Introduction: Since the influenza A/H1N1 pandemic of 2009 to 2010, numerous studies have described the clinical course and outcome of the different subtypes of influenza (A/H1N1, A/H3N2, and B). A recent systematic literature review concluded that there were no appreciable differences in either clinical presentation or disease severity among these subtypes, but study parameters limit the applicability of these results to military populations. We sought to evaluate differences in disease severity among influenza subtypes in a cohort of healthy, primarily outpatient adult U.S. Department of Defense beneficiaries.
Materials and methods: From 2009 to 2014, we enrolled otherwise healthy adults age 18 to 65 years with influenza-like illness in an observational cohort study based in 5 U.S. military medical centers. Serial nasopharyngeal swabs were collected for determination of etiology and viral shedding by polymerase chain reaction. The presence and severity of symptoms was assessed by interview and patient diary.
Results: Over a 5-year period, a total of 157 adults with laboratory-confirmed influenza and influenza subtype were enrolled. Of these, 69 (44%) were positive for influenza A(H1N1), 69 (44%) for influenza A(H3N2), and 19 (12%) for influenza B. About 61% were male, 64% were active duty military personnel, and 72% had received influenza vaccine in the past 8 months. Almost 10% were hospitalized with influenza. Seasonal influenza virus distribution among enrollees mirrored that of nationwide trends each year of study. Individuals with A/H1N1 had upper respiratory composite scores that were lower than those with A/H3N2. Multivariate models indicated that individuals with A(H1N1) and B had increased lower respiratory symptom scores when compared to influenza A(H3N2) (A[H1N1]: 1.51 [95% CI 0.47, 2.55]; B: 1.46 [95% CI 0.09, 2.83]), whereas no other differences in symptom severity scores among influenza A(H1N1), influenza A(H3N2), and influenza B infection were observed. Overall, influenza season (maximum in 2012-2013 season) and female sex of the participant were found to be associated with increased influenza symptom severity.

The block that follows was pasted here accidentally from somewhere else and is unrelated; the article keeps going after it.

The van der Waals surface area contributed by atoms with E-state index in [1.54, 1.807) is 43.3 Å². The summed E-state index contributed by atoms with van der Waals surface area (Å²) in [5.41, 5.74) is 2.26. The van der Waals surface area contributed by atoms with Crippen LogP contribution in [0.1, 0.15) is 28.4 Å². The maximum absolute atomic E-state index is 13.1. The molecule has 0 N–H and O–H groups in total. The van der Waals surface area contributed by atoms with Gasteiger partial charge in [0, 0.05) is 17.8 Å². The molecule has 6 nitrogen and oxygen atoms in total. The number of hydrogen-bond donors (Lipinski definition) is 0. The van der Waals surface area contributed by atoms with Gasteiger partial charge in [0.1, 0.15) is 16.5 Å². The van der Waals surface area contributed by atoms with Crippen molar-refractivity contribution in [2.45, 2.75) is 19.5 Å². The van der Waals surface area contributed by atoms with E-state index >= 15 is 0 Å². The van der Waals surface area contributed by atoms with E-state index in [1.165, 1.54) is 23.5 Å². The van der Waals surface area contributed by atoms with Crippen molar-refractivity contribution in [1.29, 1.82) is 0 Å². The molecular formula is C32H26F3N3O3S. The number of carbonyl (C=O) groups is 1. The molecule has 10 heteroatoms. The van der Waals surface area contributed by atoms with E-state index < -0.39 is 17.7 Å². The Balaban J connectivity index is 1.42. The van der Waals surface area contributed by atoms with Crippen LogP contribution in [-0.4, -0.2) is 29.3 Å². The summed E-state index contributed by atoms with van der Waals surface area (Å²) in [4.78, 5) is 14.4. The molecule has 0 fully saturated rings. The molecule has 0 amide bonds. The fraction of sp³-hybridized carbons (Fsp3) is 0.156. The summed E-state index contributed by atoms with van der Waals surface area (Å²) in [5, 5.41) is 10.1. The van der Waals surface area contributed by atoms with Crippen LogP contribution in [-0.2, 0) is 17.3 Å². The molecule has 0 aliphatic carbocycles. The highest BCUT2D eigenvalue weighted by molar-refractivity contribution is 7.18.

Conclusions: Our study of influenza in a cohort of otherwise healthy, outpatient adult Department of Defense beneficiaries over 5 influenza seasons revealed few differences between influenza A(H1N1), influenza A(H3N2), and influenza B infection with respect to self-reported disease severity or clinical outcomes. This study highlights the importance of routine, active, and laboratory-based surveillance to monitor ongoing trends and severity of influenza in various populations to inform prevention measures.